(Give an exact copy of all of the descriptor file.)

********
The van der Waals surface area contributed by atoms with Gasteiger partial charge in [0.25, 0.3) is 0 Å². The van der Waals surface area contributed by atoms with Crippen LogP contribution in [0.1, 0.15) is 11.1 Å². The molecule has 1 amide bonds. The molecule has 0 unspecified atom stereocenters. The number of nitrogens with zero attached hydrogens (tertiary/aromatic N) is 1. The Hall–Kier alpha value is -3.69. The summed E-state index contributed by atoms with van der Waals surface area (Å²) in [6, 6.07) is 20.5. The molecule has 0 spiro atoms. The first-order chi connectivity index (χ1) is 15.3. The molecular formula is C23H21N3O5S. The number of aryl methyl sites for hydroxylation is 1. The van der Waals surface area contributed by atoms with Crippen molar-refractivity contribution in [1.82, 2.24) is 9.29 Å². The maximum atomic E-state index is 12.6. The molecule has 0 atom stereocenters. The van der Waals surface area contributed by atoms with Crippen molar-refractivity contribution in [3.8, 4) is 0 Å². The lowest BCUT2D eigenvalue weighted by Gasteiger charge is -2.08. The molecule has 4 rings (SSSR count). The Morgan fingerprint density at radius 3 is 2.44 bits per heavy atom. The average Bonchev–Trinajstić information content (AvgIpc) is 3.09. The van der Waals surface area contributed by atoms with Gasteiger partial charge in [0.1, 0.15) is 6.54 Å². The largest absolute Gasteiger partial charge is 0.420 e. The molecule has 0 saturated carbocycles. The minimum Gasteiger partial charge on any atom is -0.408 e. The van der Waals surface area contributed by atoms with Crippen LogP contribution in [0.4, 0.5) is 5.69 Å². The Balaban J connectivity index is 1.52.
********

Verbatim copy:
The van der Waals surface area contributed by atoms with Gasteiger partial charge in [0.25, 0.3) is 0 Å². The van der Waals surface area contributed by atoms with Crippen LogP contribution in [0.1, 0.15) is 11.1 Å². The molecule has 1 amide bonds. The molecule has 0 unspecified atom stereocenters. The number of nitrogens with zero attached hydrogens (tertiary/aromatic N) is 1. The Hall–Kier alpha value is -3.69. The summed E-state index contributed by atoms with van der Waals surface area (Å²) in [6, 6.07) is 20.5. The molecule has 0 spiro atoms. The first-order chi connectivity index (χ1) is 15.3. The molecular formula is C23H21N3O5S. The number of aryl methyl sites for hydroxylation is 1. The van der Waals surface area contributed by atoms with Crippen molar-refractivity contribution in [1.82, 2.24) is 9.29 Å². The maximum atomic E-state index is 12.6. The molecule has 0 atom stereocenters. The van der Waals surface area contributed by atoms with Crippen molar-refractivity contribution in [3.8, 4) is 0 Å². The lowest BCUT2D eigenvalue weighted by Gasteiger charge is -2.08. The molecule has 4 rings (SSSR count). The Morgan fingerprint density at radius 3 is 2.44 bits per heavy atom. The average Bonchev–Trinajstić information content (AvgIpc) is 3.09. The van der Waals surface area contributed by atoms with Gasteiger partial charge in [0.1, 0.15) is 6.54 Å². The largest absolute Gasteiger partial charge is 0.420 e. The molecule has 0 saturated carbocycles. The minimum Gasteiger partial charge on any atom is -0.408 e. The van der Waals surface area contributed by atoms with Crippen LogP contribution in [0.4, 0.5) is 5.69 Å². The Balaban J connectivity index is 1.52.